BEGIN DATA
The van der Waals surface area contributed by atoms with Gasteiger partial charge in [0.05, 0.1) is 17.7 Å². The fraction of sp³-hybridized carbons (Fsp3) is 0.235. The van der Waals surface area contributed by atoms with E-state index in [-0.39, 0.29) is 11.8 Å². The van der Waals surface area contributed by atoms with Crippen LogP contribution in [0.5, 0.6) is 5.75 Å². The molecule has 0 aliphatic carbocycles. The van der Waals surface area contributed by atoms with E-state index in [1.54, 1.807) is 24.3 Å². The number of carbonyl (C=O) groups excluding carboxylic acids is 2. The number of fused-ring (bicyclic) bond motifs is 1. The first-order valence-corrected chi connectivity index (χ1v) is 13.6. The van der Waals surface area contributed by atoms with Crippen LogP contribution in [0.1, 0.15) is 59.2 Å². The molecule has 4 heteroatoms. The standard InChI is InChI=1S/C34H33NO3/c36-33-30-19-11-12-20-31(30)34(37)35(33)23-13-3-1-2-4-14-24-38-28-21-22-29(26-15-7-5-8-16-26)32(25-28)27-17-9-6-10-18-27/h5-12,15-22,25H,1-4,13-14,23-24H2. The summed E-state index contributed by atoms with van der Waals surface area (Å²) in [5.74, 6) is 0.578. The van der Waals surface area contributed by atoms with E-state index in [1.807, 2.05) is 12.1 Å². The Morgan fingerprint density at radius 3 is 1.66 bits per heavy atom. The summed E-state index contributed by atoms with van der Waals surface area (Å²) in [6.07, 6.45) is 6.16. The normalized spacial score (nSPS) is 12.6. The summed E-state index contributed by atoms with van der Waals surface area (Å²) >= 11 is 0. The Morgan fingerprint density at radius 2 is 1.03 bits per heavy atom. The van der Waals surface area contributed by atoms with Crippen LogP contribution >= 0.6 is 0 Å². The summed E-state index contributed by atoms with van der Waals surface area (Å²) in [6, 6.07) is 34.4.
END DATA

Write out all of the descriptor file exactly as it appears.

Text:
The van der Waals surface area contributed by atoms with Gasteiger partial charge in [0.05, 0.1) is 17.7 Å². The fraction of sp³-hybridized carbons (Fsp3) is 0.235. The van der Waals surface area contributed by atoms with E-state index in [-0.39, 0.29) is 11.8 Å². The van der Waals surface area contributed by atoms with Crippen LogP contribution in [0.5, 0.6) is 5.75 Å². The molecule has 0 aliphatic carbocycles. The van der Waals surface area contributed by atoms with E-state index in [1.54, 1.807) is 24.3 Å². The number of carbonyl (C=O) groups excluding carboxylic acids is 2. The number of fused-ring (bicyclic) bond motifs is 1. The first-order valence-corrected chi connectivity index (χ1v) is 13.6. The van der Waals surface area contributed by atoms with Crippen LogP contribution in [0.1, 0.15) is 59.2 Å². The molecule has 4 heteroatoms. The standard InChI is InChI=1S/C34H33NO3/c36-33-30-19-11-12-20-31(30)34(37)35(33)23-13-3-1-2-4-14-24-38-28-21-22-29(26-15-7-5-8-16-26)32(25-28)27-17-9-6-10-18-27/h5-12,15-22,25H,1-4,13-14,23-24H2. The summed E-state index contributed by atoms with van der Waals surface area (Å²) in [5.74, 6) is 0.578. The van der Waals surface area contributed by atoms with E-state index in [1.807, 2.05) is 12.1 Å². The Morgan fingerprint density at radius 3 is 1.66 bits per heavy atom. The summed E-state index contributed by atoms with van der Waals surface area (Å²) in [6.07, 6.45) is 6.16. The normalized spacial score (nSPS) is 12.6. The summed E-state index contributed by atoms with van der Waals surface area (Å²) >= 11 is 0. The Morgan fingerprint density at radius 2 is 1.03 bits per heavy atom. The van der Waals surface area contributed by atoms with Crippen LogP contribution >= 0.6 is 0 Å². The summed E-state index contributed by atoms with van der Waals surface area (Å²) in [6, 6.07) is 34.4.